‘Parking’ movie review: A fantastic MS Bhaskar shoulders a simple, efficient drama on ego clash

A still from ‘Parking’

A still from ‘Parking’
| Photo Credit: @thinkmusicofficial/YouTube

Self-esteem and self-importance are qualities that make one’s ego, which apart from showcasing one’s true self, protects the identity they have created over time. So when one’s ego is threatened, it’s natural for the primal instincts to take over in the fight to gain a sense of superiority over the other. And when two headstrong, egoistic individuals lock horns, things can get diabolical. That’s the premise of Ramkumar Balakrishnan’s Parking, which pits a fantastic MS Bhaskar against Harish Kalyan in his best performance to date.

This drama is about an elderly man and a youngster who are tenants sharing two different floors of an individual house, fighting over a parking space. What starts as a fight for space escalates into a full-blown ego clash between the two that costs them more than just their mental peace. In due course, Eshwar (Harish) and Ilamparuthi’s (MS Bhaskar) duel brings out their ugliest sides, showing themselves and those around them the monsters they’ve transformed into.

ALSO READ: “Sincerity is my strong point,” says M.S. Bhaskar

Parking works brilliantly when it sticks to the core of its simple premise. But when it slightly deviates to show us a glimpse of Eshwar’s personal and professional lives — following his pregnant wife Athika (Indhuja Ravichandran) and his deteriorating efficiency at work — the film slows down. Thankfully, director Ramkumar keeps these scenes to a bare minimum and neatly connects them to the main plot in the end.

Parking (Tamil)

Director: Ramkumar Balakrishnan

Cast: MS Bhaskar, Harish Kalyan, Indhuja Ravichandran, Rama, Prathana Nathan

Runtime: 128 minutes

Storyline: Two tenants let their egos get the better of them when they start fighting for a much-coveted parking spot

Just a couple of years after Arjun Reddy, which glorified a flawed lead character, Harish starred in Ispade Rajavum Idhaya Raniyum, which refused to romanticise the flaws of his character. His role in Parking feels like an extension of that as he snugly fits into the character of a well-mannered techie who can play dirty when succumbs to his emotions.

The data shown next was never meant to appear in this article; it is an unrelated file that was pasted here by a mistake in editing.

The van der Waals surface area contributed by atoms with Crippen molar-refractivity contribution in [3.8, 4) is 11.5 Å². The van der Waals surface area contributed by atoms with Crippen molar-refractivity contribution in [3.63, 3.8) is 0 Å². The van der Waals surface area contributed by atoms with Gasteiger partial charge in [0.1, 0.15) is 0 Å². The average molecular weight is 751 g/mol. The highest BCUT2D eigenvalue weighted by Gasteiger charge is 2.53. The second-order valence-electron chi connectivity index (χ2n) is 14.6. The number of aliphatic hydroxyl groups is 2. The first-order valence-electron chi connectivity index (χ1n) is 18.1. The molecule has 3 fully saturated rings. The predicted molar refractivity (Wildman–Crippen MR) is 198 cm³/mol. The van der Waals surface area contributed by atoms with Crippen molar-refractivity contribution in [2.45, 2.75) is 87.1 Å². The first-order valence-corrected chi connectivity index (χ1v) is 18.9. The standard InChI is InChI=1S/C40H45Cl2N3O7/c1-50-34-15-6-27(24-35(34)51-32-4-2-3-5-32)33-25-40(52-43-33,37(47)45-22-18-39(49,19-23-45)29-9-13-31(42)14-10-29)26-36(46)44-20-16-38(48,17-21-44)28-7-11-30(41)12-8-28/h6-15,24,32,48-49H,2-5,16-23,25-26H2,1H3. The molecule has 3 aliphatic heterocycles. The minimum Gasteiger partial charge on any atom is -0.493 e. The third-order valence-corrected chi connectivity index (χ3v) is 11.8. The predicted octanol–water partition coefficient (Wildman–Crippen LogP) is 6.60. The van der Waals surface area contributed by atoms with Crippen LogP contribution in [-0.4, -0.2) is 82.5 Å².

What comes as a revelation is MS Bhaskar; the veteran brings his A-game in playing Ilamparuthi. Right from pulling off the chutzpah as a high-ranking government officer at his workplace and the sheer display of male chauvinism in the name of being the patriarch of the house, to stepping down to the level of making his daughter lie to the cops just to see his new nemesis get into trouble, he portrays the role with the panache that’s unique to him. If he made us laugh in films like Irumbukkottai Murattu Singam, Guru En Aalu and Soodhu Kavvum, and astonished us with serious roles in titles like Payanam, 8 Thottakkaland Taanakkaran, Parking joins the coveted list of Radha Mohan films like Mozhi that featured both those variations of the ace actor.

A still from ‘Parking’

A still from ‘Parking’
| Photo Credit:
Special Arrangement

The film intensifies as the animosity between the men grows and these make for the best sequences of Parking. While the character arc of Ilamparuthi feels more fleshed out, the same cannot be said about Eshwar. The film neatly puts forth its take on how it’s the women of the house who suffer the consequences of the men’s impulsive decisions. And while it feels gratifying when Ilamparuthi’s wife (Rama) and daughter (Prathana Nathan) finally react, Athika doesn’t get her retribution.

Parking, which is sure to remind you of films like Ayyappanum Koshiyum, also gets predictable after a while and it leaves you pondering about the other options Eshwar could actually choose instead of fighting tooth and nail with Ilamparuthi. The altercation takes a darker turn towards the third act, making you wonder if they’re actually the results of the men’s ego trip or if the film’s genre has tripped from a drama into a thriller. But the film, whenever it loses the grip it holds our attention with, comes back with twice the power to restrain it. There’s even a neat nod to Stanley Kubrick’s The Shining’.

Parking is a straightforward yet effective and almost realistic take on some of the issues middle-class families face and the toll it takes on people and those around them when they let their egos get the best of them. Thanks to a captivating screenplay, remarkably good cinematography and editing, and an exceptional lead cast, Parking is a lovely addition to the list of small-budget films that have had a dream run this year.

Parking will run in theatres from December 1

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